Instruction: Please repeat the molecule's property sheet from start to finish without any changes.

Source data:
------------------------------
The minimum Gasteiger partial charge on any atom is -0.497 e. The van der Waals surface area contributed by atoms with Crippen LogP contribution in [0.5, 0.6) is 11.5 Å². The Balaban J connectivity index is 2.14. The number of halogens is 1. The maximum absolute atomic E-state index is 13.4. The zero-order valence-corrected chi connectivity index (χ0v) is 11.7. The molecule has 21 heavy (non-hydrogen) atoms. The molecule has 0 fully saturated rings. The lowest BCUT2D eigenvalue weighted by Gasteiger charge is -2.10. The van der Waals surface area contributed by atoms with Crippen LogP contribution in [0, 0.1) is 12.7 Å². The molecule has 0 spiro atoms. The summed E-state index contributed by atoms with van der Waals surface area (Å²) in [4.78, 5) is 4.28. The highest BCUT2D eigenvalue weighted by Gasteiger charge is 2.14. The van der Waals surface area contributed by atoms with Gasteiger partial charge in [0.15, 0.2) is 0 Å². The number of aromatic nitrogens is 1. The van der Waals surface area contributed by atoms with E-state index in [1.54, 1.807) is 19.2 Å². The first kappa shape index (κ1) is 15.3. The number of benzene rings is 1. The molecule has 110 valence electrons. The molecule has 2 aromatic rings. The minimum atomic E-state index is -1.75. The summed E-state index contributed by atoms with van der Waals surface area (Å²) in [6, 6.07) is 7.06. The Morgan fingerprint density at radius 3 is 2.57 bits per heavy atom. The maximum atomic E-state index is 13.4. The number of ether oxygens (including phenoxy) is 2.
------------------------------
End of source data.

The minimum Gasteiger partial charge on any atom is -0.497 e. The van der Waals surface area contributed by atoms with Crippen LogP contribution in [0.5, 0.6) is 11.5 Å². The Balaban J connectivity index is 2.14. The number of halogens is 1. The maximum absolute atomic E-state index is 13.4. The zero-order valence-corrected chi connectivity index (χ0v) is 11.7. The molecule has 21 heavy (non-hydrogen) atoms. The molecule has 0 fully saturated rings. The lowest BCUT2D eigenvalue weighted by Gasteiger charge is -2.10. The van der Waals surface area contributed by atoms with Crippen LogP contribution in [0, 0.1) is 12.7 Å². The molecule has 0 spiro atoms. The summed E-state index contributed by atoms with van der Waals surface area (Å²) in [4.78, 5) is 4.28. The highest BCUT2D eigenvalue weighted by Gasteiger charge is 2.14. The van der Waals surface area contributed by atoms with Gasteiger partial charge in [0.15, 0.2) is 0 Å². The number of aromatic nitrogens is 1. The van der Waals surface area contributed by atoms with E-state index in [1.54, 1.807) is 19.2 Å². The first kappa shape index (κ1) is 15.3. The number of benzene rings is 1. The molecule has 110 valence electrons. The molecule has 2 aromatic rings. The minimum atomic E-state index is -1.75. The summed E-state index contributed by atoms with van der Waals surface area (Å²) in [6, 6.07) is 7.06. The Morgan fingerprint density at radius 3 is 2.57 bits per heavy atom. The maximum atomic E-state index is 13.4. The number of ether oxygens (including phenoxy) is 2.